Folks, I’m asking all of you for a small favor.
Please put me on your prayer chain, send positive vibes or just smile at a stranger for me this week.
I am officially the mother of a teenager.
And I’m not exactly happy about it. I’m not happy about it not because of the pending surge of hormones or looming mouthy backtalk because I believe in Karma.
I’m not happy about it because if he’s 13, I’m old.
It’s just 13 sounds so old. I honestly get choked up about it.
This was the little guy I could zip up in my sweatshirt until he was three months old.
I’ve been pretty weepy about it. Ugh. I’m one of those wishy-washy parents that can’t deal with all this growing up business. Ugh, those memories and photos that pop up on social media.
There was one that came up of Evan holding his Thomas the Train. I miss Thomas the Train. Now its text messages and school bus drama.
And then, Evan and I got a little reality check.
A few days after his 13th birthday, our morning did not start off so well. In fact, I was annoyed as soon as I heard my cell phone chime.
My 13-year-old texted me from the living room as I was still in bed.
Folks, I can see my living room from my bedroom.
“Can you pack my lunch for me?” at 6:53 a.m.
Um. Hello? I’m right here. It was a very teenagerish thing of him to do which made it even worse.
So after a stern lecture of how in our little family we do not text one another from six feet away, I shuffled through our morning as usual. As we traveled to school, I was mentally plotting out my day. I need to get Dad a birthday card. I need to email this person. I need to take back these CDs to the library. I wonder if the Ground Hog saw his shadow this morning?
A herd of deer ran out in front of our car so quickly I didn’t have a chance to brake. A six-point buck rolled up on the hood of my Honda, essentially destroying my car. His antlers busted the windshield in front of Evan’s face on the passenger side.
Luckily we were OK. Shorty probably caught the worst of the accident as he was thrown in the back seat during the ordeal.
Accidents happen. The worst was telling Evan, no, the buck will not be going to the vet to fix its broken leg. He covered his ears and turned his head after I begged the deputy to put the animal out of its misery before doing anything else to help us.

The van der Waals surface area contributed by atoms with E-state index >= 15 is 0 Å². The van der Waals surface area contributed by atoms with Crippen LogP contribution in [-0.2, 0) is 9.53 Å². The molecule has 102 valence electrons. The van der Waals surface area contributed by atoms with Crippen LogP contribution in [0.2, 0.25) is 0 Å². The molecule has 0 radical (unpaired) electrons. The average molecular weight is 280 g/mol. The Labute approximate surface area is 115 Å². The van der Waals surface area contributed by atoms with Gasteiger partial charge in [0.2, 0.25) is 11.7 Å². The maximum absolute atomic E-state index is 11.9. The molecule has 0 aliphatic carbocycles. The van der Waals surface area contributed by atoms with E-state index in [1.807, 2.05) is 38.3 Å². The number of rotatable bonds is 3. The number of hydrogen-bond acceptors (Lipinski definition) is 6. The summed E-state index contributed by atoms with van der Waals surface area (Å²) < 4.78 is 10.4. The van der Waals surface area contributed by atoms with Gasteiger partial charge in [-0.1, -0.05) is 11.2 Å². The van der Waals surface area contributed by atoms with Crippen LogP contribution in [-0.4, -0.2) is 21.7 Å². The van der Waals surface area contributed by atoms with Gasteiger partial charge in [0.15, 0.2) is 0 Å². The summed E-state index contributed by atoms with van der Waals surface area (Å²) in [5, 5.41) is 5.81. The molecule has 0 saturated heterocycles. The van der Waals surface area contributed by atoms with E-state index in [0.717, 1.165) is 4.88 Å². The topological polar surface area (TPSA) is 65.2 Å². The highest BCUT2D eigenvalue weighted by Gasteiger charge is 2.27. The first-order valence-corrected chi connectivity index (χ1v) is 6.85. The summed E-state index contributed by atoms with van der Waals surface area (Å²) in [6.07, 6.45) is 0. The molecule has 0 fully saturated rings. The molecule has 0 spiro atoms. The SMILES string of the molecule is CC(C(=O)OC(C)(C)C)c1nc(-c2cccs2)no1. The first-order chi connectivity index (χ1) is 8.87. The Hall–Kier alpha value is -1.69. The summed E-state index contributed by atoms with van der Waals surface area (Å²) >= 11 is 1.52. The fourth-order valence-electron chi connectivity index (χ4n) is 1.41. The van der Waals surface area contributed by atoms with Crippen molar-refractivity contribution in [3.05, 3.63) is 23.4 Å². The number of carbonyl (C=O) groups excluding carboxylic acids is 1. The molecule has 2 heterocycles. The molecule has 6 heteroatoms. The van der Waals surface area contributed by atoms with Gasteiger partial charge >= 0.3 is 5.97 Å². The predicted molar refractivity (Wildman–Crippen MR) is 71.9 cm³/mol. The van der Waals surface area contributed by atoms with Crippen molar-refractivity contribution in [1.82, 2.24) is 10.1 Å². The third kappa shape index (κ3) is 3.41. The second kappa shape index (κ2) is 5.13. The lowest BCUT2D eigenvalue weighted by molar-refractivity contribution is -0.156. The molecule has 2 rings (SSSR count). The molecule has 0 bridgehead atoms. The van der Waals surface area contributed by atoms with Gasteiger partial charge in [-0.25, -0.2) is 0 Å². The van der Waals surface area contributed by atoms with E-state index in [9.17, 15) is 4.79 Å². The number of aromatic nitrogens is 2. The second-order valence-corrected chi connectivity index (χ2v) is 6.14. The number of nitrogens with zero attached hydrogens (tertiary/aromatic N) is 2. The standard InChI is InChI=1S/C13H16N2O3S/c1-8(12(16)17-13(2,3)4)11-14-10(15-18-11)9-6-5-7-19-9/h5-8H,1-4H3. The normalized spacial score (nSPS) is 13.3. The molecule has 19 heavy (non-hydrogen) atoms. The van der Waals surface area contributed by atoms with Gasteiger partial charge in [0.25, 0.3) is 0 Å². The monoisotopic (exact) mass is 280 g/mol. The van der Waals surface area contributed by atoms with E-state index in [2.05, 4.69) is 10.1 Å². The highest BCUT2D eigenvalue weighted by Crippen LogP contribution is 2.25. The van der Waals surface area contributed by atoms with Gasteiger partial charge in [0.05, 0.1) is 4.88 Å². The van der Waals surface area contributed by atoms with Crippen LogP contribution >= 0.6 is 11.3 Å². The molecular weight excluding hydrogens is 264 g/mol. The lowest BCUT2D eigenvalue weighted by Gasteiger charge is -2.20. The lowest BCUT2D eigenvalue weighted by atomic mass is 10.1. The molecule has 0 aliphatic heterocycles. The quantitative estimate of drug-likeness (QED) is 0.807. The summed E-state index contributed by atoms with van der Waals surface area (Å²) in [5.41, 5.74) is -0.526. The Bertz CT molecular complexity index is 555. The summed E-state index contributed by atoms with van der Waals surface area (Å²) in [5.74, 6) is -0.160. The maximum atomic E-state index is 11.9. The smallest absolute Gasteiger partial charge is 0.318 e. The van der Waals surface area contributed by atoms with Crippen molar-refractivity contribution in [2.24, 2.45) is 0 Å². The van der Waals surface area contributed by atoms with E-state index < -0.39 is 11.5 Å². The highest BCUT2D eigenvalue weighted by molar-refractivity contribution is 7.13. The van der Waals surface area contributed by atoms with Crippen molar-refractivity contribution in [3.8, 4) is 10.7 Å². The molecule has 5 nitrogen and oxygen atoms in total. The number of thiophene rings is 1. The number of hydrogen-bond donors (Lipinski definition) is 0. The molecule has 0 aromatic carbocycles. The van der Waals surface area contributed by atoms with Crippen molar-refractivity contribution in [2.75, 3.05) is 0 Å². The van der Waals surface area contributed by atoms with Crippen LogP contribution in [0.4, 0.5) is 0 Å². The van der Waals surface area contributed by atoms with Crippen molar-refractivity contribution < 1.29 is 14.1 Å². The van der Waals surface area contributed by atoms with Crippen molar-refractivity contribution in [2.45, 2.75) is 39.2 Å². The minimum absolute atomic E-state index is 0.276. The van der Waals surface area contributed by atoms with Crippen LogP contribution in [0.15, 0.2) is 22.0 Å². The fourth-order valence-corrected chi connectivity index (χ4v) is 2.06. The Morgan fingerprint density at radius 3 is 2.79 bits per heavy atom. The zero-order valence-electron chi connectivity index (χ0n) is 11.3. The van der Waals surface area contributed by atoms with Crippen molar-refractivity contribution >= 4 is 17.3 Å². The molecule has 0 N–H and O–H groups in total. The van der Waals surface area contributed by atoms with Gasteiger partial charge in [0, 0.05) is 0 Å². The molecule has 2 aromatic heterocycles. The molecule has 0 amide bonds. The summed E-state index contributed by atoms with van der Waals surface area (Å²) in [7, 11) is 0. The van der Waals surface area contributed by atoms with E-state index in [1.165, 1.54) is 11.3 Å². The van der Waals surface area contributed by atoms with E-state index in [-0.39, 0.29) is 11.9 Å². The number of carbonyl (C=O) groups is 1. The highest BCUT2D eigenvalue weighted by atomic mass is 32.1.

It wasn’t the best day, but I was thankful for the people who stopped and asked if we were OK. In the rush to get Evan to school after the accident, I felt bad for the way we started our morning. Thankfully my mom dropped me off at school (full-circle, right?) so I could check on Evan, give him a hug and make sure he was OK. And I needed to apologize. I’m big on apologizing when I’m in the wrong.
And, he was fine. He let me hug him out of sight of all his classmates outside of the classroom. This is the same kid who gets embarrassed when I roll down the window, waving frantically, screaming “I love you! Have a great day!” until he says it back at the school drop off lane.
He still is my little boy. I don’t care what the candles on his birthday cake say. This week, he was honestly surprised when I didn’t flip out about a recent detention slip I had to sign. Instead, I made him sign it himself, noting he needs to stop turning his homework late. Why do we always have to sign stuff when they screw up? So I made him sign it, noting his transgressions and got an empty promise that he’d learned his lesson.
It’s funny how something can jolt you out of your little world. Suddenly, an obnoxious teenagerish text message doesn’t seem like such a big deal. Or a junior high detention. At least he hasn’t picked up the art of forgery like I had already mastered at 13 (sorry, Mom!).
What’s important is being safe and to keep on trucking despite the obstacles in our way.
And yes, I’ll still pack his lunch for him from time to time — but only if he asks me in person and not by text message.
“Twin” Melanie Yingst appears weekly in the Troy Daily News. 13. Ew.